Walking down the instant noodle aisle of the Wing Yip supermarket in Cricklewood is a wondrous assault on the senses. Each phosphorescent packet, box, and cup on the shelves make up a cavalcade of colours and flavours that seems never-ending. Roasted beef! Abalone and chicken! Porkchop! BBQ! Sesame! Hot and sour shrimp! I even spy a flavour called "Seafood Party" as I make my way to the checkout and, while I’m not entirely sure what that get-together is composed of, I sure as hell know that I want an invite.
Instant ramen holds a place that’s near and dear to my heart, and running my eyes over the selection of noodles in any supermarket – greedy for a quick, easy, and salty snack – always takes me back to my childhood.
Maggi's masala-flavoured noodles were the first thing that I was properly able to cook. Opening up a packet of those noodles, breaking them apart with my childish scallop-sized hands, and throwing them in a pot of boiling water was a rite of passage; an initiation into a world of adulthood where I could now fend for myself. Provided that all you needed to be an adult and fend for yourself was a bowl full of bright yellow noodles. And not, like, a stable income or a mortgage or anything like that.
My brother even used to take a packet of dry Maggi into school for his lunch. He’d pour the seasoning (chicken was his flavour of choice) onto the dry noodle cake like it was salt or pepper and eat it like that, acoustically. Looking back now, I’m not sure if that was absolutely absurd or absolutely genius behaviour. The older I get, the more I lean towards the latter. And the older I get, the more I’ve come to realise that instant noodles have been there for me at just about every major juncture of my life so far.
Moving to the UK from the UAE when I was 18 meant that I was offered a whole new cornucopia of instant noodles to choose from. Super Noodles and Pot Noodle dominated the shelves in England and, though I’ll admit to having a few rogue Chicken and Mushrooms in my time, they never tasted as good as Maggi and didn’t satisfy me in quite the same way. A discovery I did make at university, though, was Indomie.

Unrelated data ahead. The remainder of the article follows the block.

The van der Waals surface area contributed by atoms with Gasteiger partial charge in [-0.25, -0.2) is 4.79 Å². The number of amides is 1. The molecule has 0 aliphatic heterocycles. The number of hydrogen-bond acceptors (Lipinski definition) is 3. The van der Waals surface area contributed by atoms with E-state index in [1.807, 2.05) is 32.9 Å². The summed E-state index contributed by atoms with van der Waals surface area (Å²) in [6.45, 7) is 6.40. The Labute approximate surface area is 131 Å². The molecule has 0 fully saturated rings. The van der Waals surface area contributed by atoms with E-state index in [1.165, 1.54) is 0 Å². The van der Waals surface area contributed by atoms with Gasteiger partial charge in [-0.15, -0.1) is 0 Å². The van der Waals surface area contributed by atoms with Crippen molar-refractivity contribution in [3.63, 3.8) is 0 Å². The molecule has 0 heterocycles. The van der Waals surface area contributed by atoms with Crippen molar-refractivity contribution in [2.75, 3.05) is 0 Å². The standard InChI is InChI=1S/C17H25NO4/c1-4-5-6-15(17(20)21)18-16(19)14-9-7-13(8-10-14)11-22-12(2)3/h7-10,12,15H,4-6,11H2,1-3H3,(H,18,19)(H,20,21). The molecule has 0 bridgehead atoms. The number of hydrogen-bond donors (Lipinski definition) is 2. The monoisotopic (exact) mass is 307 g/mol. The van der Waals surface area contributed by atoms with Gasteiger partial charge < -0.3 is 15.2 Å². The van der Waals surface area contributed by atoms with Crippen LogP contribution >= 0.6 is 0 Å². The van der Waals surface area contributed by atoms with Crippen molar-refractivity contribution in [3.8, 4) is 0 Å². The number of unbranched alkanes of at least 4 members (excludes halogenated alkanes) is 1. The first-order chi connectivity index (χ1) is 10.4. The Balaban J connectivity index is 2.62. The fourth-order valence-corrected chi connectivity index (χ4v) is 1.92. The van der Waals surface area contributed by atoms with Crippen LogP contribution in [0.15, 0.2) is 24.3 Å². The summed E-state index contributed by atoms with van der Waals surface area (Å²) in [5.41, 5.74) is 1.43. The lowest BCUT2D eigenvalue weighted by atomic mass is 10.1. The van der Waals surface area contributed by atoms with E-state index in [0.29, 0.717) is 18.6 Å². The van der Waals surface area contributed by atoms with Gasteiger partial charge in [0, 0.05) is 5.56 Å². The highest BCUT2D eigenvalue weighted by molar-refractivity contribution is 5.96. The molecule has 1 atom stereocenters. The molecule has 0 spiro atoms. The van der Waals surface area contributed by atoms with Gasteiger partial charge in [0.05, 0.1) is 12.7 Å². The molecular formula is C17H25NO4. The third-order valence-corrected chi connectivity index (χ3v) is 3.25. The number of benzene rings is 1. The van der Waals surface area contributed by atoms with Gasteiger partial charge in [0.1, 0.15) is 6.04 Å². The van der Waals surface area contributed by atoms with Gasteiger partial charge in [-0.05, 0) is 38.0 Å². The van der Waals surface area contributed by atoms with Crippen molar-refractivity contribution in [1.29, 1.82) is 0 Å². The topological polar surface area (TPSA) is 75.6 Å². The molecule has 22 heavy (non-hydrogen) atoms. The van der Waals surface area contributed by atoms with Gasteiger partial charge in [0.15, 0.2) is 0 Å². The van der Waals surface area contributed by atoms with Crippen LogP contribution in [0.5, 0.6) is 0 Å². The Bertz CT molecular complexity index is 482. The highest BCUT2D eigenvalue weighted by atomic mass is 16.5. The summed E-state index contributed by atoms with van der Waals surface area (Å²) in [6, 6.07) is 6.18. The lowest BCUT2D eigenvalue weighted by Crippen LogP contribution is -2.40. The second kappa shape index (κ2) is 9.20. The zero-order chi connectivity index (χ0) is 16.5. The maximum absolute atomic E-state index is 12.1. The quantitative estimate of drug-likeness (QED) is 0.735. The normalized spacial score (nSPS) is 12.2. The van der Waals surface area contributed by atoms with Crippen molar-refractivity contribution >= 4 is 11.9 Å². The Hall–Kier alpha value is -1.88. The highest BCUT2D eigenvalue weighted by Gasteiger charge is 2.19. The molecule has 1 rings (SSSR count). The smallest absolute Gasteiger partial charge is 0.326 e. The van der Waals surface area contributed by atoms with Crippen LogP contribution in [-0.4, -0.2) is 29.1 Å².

Those brittle bricks of Indomie Mi Goreng got me through more break-ups, breakdowns, and breakfasts than I care to recount and hearing the news that the flavour’s creator, Nunuk Nuraini, passed away in January of this year was a real punch to the gut. I’d never met Nuraini personally but, in a roundabout fashion, I’d been fed by her countless times. I’d go as far as to say that the only woman who’s provided me with more sustenance over the years is my own mother. For that, I’m eternally grateful to both Nuraini and Indomie. And I’m far from the only person that feels that way.
Shuko Oda, whose London-based udon outfit Koya has been shipping nationwide noodle kits since February, is also a fan. Although Oda didn’t eat a huge amount of ramen growing up, her mother used to fry up Yakisoba noodles for weekend lunches on a regular basis. It was Oda’s first-hand experience of Japanese noodle culture growing up that inspired the creation of Koya Mail – a refreshingly minimalist meal kit concept that contains nothing but a generous portion of handmade udon noodles and a bag of fish dashi.